Editorial: 'Trump's nuclear arms missile a mistake of true magnitude'
Robert Oppenheimer, one of the fathers of the atomic bomb, said: "Any man whose errors take 10 years to correct is quite a man."
It is too early to know how many years it will take to make up for the damage done by Donald Trump's presidency, or even to carry out a full inventory of the mistakes: but one suspects his decision to pull America out of a nuclear arms control treaty with Russia will loom large among them.
This 1987 agreement with the ex-Soviet Union took a whole category of land-based nuclear missiles - those with ranges of between 500 and 5,500km - out of arsenals.
Former Soviet leader Mikhail Gorbachev - who signed the treaty with Ronald Reagan - responded to the decision succinctly: it was "not the work of a great mind".
The move may embolden Russia's President Vladimir Putin to deploy more weapons in Europe. But President Trump's 'America First' policy doesn't allow much vision for global stability or the wider implications of strategy.
Nato may similarly flex its own muscles, none of which is likely to make our planet any safer. Remember two years ago on a podium in the Rose Garden, Mr Trump startled the world by announcing the US would be withdrawing from the Paris Climate Agreement?
He dismissed the pact - signed by every single other nation on Earth - as "an agreement that disadvantages the United States to the exclusive benefit of other countries".
Now he claims to be goaded by Moscow's "flouting" of an arms agreement regarded as a cornerstone in cementing post-Cold War relationships. There is an argument that the era of bilateral arms control, involving just Washington and Moscow, may be over with Beijing now such a significant nuclear player.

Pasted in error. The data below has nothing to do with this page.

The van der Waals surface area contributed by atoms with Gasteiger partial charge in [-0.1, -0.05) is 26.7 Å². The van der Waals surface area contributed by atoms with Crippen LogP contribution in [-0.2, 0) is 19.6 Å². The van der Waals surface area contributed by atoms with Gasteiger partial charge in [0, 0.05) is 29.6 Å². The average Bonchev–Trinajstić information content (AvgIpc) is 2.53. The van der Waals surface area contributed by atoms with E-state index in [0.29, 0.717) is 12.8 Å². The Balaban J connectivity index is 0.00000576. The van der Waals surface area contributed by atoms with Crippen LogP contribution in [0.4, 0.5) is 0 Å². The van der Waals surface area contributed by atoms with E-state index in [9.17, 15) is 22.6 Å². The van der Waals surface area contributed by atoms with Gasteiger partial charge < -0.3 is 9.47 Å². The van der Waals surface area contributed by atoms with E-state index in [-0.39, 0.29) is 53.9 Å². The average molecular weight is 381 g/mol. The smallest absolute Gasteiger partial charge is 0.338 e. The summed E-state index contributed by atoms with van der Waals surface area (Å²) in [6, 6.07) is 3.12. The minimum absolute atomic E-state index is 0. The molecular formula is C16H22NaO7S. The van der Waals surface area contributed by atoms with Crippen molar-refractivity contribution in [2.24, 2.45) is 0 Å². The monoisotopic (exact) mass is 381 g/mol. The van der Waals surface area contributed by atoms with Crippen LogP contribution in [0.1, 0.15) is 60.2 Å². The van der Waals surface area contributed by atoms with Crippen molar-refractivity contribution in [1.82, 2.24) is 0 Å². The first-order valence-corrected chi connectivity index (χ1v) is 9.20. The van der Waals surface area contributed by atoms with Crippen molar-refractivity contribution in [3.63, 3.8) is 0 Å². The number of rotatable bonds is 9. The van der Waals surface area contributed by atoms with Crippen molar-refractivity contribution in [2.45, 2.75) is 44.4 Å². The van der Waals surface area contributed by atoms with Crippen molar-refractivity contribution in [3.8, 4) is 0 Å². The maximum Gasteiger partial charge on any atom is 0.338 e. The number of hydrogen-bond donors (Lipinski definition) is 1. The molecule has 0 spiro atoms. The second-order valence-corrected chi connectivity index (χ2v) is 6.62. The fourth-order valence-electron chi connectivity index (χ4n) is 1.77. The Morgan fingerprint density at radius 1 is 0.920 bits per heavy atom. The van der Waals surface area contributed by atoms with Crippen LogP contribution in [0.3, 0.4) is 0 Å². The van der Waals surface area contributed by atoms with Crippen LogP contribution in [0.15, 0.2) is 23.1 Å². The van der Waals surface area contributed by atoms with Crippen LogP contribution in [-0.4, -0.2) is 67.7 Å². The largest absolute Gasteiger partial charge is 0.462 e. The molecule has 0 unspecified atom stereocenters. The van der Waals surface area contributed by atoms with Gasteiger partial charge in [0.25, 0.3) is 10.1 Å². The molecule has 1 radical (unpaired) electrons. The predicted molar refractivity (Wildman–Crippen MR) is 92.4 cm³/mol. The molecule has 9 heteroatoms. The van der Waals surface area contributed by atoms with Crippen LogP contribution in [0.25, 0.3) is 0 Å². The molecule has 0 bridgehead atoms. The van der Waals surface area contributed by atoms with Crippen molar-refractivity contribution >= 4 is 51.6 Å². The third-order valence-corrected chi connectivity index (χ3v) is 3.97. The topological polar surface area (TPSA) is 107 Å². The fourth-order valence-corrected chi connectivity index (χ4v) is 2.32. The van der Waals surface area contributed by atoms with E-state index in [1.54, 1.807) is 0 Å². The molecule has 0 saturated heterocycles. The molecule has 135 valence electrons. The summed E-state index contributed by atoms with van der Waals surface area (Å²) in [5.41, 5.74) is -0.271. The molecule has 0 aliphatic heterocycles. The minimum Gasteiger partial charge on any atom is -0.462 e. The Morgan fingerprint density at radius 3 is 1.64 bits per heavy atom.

The "bilateral era" might be drawing to a close, but Russia and the US still have the largest strategic arsenals; curbing them must always be a priority.
Tensions between Moscow and Washington are already strained and this can only make them more so.
Today's arms race is more crowded than ever. The world faces what has been described as a multi-polar battle for strategic and economic dominance.
Diplomats have pointed out in the past the great paradox in limiting nuclear weapons is agreements maybe don't matter in times of peace; but in times of instability they are vital.
Perhaps we should return to Oppenheimer for the final word; after all, he was a ring-master in the great death circus in which nuclear weapons were the grim stars: "The optimist thinks this is the best of all possible worlds. The pessimist fears it is true."
Whatever side one comes down on, it is the only world we have, and opening the way to more potent means to obliterate it ought not be countenanced.